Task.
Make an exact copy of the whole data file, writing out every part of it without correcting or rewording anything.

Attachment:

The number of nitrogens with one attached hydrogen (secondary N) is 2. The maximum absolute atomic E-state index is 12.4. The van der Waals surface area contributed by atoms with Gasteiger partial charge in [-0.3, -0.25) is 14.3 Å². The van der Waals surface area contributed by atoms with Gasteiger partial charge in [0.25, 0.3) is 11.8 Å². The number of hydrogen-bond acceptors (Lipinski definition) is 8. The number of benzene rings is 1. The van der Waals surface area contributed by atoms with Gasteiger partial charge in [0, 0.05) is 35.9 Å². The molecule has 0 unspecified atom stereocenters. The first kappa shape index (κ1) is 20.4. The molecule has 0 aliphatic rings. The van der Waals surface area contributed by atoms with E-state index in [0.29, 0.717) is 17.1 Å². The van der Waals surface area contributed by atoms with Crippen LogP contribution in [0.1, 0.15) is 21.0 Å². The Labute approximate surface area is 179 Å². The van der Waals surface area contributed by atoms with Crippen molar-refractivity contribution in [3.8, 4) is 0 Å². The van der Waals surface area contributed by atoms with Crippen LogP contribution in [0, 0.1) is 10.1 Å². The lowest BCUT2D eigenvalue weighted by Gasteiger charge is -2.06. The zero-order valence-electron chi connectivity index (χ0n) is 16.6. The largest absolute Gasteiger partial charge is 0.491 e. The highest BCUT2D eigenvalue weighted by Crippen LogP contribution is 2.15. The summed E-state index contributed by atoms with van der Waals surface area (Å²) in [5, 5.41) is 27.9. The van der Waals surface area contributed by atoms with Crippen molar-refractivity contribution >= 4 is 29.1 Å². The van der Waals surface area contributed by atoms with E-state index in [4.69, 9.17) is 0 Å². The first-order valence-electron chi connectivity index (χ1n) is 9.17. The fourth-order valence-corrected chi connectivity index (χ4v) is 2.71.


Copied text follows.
The number of nitrogens with one attached hydrogen (secondary N) is 2. The maximum absolute atomic E-state index is 12.4. The van der Waals surface area contributed by atoms with Gasteiger partial charge in [-0.3, -0.25) is 14.3 Å². The van der Waals surface area contributed by atoms with Gasteiger partial charge in [0.25, 0.3) is 11.8 Å². The number of hydrogen-bond acceptors (Lipinski definition) is 8. The number of benzene rings is 1. The van der Waals surface area contributed by atoms with Gasteiger partial charge in [0, 0.05) is 35.9 Å². The molecule has 0 unspecified atom stereocenters. The first kappa shape index (κ1) is 20.4. The molecule has 0 aliphatic rings. The van der Waals surface area contributed by atoms with E-state index in [0.29, 0.717) is 17.1 Å². The van der Waals surface area contributed by atoms with Crippen LogP contribution in [0.1, 0.15) is 21.0 Å². The Labute approximate surface area is 179 Å². The van der Waals surface area contributed by atoms with Crippen molar-refractivity contribution in [3.8, 4) is 0 Å². The van der Waals surface area contributed by atoms with Crippen LogP contribution in [0, 0.1) is 10.1 Å². The lowest BCUT2D eigenvalue weighted by Gasteiger charge is -2.06. The zero-order valence-electron chi connectivity index (χ0n) is 16.6. The largest absolute Gasteiger partial charge is 0.491 e. The highest BCUT2D eigenvalue weighted by Crippen LogP contribution is 2.15. The summed E-state index contributed by atoms with van der Waals surface area (Å²) in [5, 5.41) is 27.9. The van der Waals surface area contributed by atoms with Crippen molar-refractivity contribution >= 4 is 29.1 Å². The van der Waals surface area contributed by atoms with E-state index in [4.69, 9.17) is 0 Å². The first-order valence-electron chi connectivity index (χ1n) is 9.17. The fourth-order valence-corrected chi connectivity index (χ4v) is 2.71.